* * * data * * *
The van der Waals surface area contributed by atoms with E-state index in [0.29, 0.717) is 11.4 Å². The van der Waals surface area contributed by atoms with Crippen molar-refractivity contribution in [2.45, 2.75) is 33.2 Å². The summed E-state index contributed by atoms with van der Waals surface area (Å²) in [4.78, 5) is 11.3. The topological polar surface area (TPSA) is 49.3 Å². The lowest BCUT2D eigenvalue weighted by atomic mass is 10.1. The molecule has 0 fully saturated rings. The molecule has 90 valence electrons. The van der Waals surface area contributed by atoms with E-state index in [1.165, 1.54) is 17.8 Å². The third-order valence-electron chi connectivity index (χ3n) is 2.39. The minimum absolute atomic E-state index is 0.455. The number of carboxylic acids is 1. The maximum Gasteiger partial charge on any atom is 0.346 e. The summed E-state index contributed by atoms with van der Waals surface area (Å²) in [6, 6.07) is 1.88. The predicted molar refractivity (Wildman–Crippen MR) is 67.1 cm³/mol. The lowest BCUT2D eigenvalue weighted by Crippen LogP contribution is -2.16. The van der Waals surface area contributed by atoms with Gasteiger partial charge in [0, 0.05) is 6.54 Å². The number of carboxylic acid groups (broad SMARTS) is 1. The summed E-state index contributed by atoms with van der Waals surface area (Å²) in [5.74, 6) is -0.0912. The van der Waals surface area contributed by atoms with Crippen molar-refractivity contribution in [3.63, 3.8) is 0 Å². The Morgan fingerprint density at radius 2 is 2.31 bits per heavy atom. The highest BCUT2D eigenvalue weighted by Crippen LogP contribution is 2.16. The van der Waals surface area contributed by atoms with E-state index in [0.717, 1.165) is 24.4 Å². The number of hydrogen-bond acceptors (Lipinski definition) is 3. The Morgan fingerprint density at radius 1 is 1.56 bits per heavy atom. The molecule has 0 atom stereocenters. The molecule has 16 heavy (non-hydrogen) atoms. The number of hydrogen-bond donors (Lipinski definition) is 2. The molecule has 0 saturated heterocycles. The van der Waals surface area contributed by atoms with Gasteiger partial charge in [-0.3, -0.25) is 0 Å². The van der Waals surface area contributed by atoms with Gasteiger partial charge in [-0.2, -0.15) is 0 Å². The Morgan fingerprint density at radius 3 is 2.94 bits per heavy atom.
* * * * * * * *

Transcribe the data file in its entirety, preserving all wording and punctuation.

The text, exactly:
The van der Waals surface area contributed by atoms with E-state index in [0.29, 0.717) is 11.4 Å². The van der Waals surface area contributed by atoms with Crippen molar-refractivity contribution in [2.45, 2.75) is 33.2 Å². The summed E-state index contributed by atoms with van der Waals surface area (Å²) in [4.78, 5) is 11.3. The topological polar surface area (TPSA) is 49.3 Å². The lowest BCUT2D eigenvalue weighted by atomic mass is 10.1. The molecule has 0 fully saturated rings. The molecule has 90 valence electrons. The van der Waals surface area contributed by atoms with E-state index in [1.165, 1.54) is 17.8 Å². The third-order valence-electron chi connectivity index (χ3n) is 2.39. The minimum absolute atomic E-state index is 0.455. The number of carboxylic acids is 1. The maximum Gasteiger partial charge on any atom is 0.346 e. The summed E-state index contributed by atoms with van der Waals surface area (Å²) in [6, 6.07) is 1.88. The predicted molar refractivity (Wildman–Crippen MR) is 67.1 cm³/mol. The lowest BCUT2D eigenvalue weighted by Crippen LogP contribution is -2.16. The van der Waals surface area contributed by atoms with Gasteiger partial charge in [0, 0.05) is 6.54 Å². The number of carboxylic acid groups (broad SMARTS) is 1. The summed E-state index contributed by atoms with van der Waals surface area (Å²) in [5.74, 6) is -0.0912. The van der Waals surface area contributed by atoms with Crippen molar-refractivity contribution in [3.63, 3.8) is 0 Å². The Morgan fingerprint density at radius 2 is 2.31 bits per heavy atom. The highest BCUT2D eigenvalue weighted by Crippen LogP contribution is 2.16. The van der Waals surface area contributed by atoms with E-state index in [0.717, 1.165) is 24.4 Å². The number of hydrogen-bond acceptors (Lipinski definition) is 3. The Morgan fingerprint density at radius 1 is 1.56 bits per heavy atom. The molecule has 0 atom stereocenters. The molecule has 16 heavy (non-hydrogen) atoms. The number of hydrogen-bond donors (Lipinski definition) is 2. The molecule has 0 saturated heterocycles. The van der Waals surface area contributed by atoms with Gasteiger partial charge in [-0.3, -0.25) is 0 Å². The van der Waals surface area contributed by atoms with Gasteiger partial charge in [-0.2, -0.15) is 0 Å². The Morgan fingerprint density at radius 3 is 2.94 bits per heavy atom.